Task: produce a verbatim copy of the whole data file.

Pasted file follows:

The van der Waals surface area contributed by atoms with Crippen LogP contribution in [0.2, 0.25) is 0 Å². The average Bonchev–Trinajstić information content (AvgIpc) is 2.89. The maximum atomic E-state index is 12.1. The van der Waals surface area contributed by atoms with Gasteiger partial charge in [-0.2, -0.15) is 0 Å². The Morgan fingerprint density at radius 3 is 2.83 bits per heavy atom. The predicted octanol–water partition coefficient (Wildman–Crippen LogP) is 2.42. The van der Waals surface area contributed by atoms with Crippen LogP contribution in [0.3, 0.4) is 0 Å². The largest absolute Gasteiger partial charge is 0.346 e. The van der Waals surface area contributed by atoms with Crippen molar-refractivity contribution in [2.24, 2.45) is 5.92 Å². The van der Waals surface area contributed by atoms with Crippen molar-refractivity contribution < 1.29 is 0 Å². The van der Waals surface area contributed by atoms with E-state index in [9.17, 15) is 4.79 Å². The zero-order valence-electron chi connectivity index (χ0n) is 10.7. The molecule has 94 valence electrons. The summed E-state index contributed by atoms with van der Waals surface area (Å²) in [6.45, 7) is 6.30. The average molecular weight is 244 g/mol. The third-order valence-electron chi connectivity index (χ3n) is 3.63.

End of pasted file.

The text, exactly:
The van der Waals surface area contributed by atoms with Crippen LogP contribution in [0.2, 0.25) is 0 Å². The average Bonchev–Trinajstić information content (AvgIpc) is 2.89. The maximum atomic E-state index is 12.1. The van der Waals surface area contributed by atoms with Gasteiger partial charge in [-0.2, -0.15) is 0 Å². The Morgan fingerprint density at radius 3 is 2.83 bits per heavy atom. The predicted octanol–water partition coefficient (Wildman–Crippen LogP) is 2.42. The van der Waals surface area contributed by atoms with Crippen LogP contribution in [0.3, 0.4) is 0 Å². The largest absolute Gasteiger partial charge is 0.346 e. The van der Waals surface area contributed by atoms with Crippen molar-refractivity contribution in [2.24, 2.45) is 5.92 Å². The van der Waals surface area contributed by atoms with Crippen molar-refractivity contribution < 1.29 is 0 Å². The van der Waals surface area contributed by atoms with E-state index in [9.17, 15) is 4.79 Å². The zero-order valence-electron chi connectivity index (χ0n) is 10.7. The molecule has 94 valence electrons. The summed E-state index contributed by atoms with van der Waals surface area (Å²) in [6.45, 7) is 6.30. The average molecular weight is 244 g/mol. The third-order valence-electron chi connectivity index (χ3n) is 3.63.